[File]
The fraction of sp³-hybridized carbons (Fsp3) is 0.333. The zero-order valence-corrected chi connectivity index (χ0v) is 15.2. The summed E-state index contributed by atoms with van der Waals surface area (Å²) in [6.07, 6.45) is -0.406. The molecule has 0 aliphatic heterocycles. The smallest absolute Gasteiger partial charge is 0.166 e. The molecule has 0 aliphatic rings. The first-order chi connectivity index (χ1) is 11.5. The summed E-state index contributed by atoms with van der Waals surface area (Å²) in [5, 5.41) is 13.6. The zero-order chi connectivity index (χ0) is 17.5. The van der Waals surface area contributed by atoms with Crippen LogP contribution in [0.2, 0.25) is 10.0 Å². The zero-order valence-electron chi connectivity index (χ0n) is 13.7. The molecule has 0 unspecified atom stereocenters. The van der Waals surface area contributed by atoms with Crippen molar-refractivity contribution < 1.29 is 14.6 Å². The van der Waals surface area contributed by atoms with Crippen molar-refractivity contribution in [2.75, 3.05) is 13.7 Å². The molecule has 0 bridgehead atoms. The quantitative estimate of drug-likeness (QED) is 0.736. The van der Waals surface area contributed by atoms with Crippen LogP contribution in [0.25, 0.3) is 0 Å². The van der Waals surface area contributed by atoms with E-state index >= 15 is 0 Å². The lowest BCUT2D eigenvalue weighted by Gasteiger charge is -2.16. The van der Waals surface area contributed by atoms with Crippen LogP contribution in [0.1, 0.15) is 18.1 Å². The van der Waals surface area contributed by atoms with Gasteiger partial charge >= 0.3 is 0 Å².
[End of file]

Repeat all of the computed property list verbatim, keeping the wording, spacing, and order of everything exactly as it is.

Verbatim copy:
The fraction of sp³-hybridized carbons (Fsp3) is 0.333. The zero-order valence-corrected chi connectivity index (χ0v) is 15.2. The summed E-state index contributed by atoms with van der Waals surface area (Å²) in [6.07, 6.45) is -0.406. The molecule has 0 aliphatic heterocycles. The smallest absolute Gasteiger partial charge is 0.166 e. The molecule has 0 aliphatic rings. The first-order chi connectivity index (χ1) is 11.5. The summed E-state index contributed by atoms with van der Waals surface area (Å²) in [5, 5.41) is 13.6. The zero-order chi connectivity index (χ0) is 17.5. The van der Waals surface area contributed by atoms with Crippen LogP contribution in [0.2, 0.25) is 10.0 Å². The zero-order valence-electron chi connectivity index (χ0n) is 13.7. The molecule has 0 unspecified atom stereocenters. The van der Waals surface area contributed by atoms with Crippen molar-refractivity contribution < 1.29 is 14.6 Å². The van der Waals surface area contributed by atoms with Crippen molar-refractivity contribution in [2.75, 3.05) is 13.7 Å². The molecule has 0 bridgehead atoms. The quantitative estimate of drug-likeness (QED) is 0.736. The van der Waals surface area contributed by atoms with Crippen LogP contribution in [0.25, 0.3) is 0 Å². The van der Waals surface area contributed by atoms with E-state index >= 15 is 0 Å². The lowest BCUT2D eigenvalue weighted by Gasteiger charge is -2.16. The van der Waals surface area contributed by atoms with Crippen LogP contribution in [0.1, 0.15) is 18.1 Å². The van der Waals surface area contributed by atoms with Gasteiger partial charge >= 0.3 is 0 Å².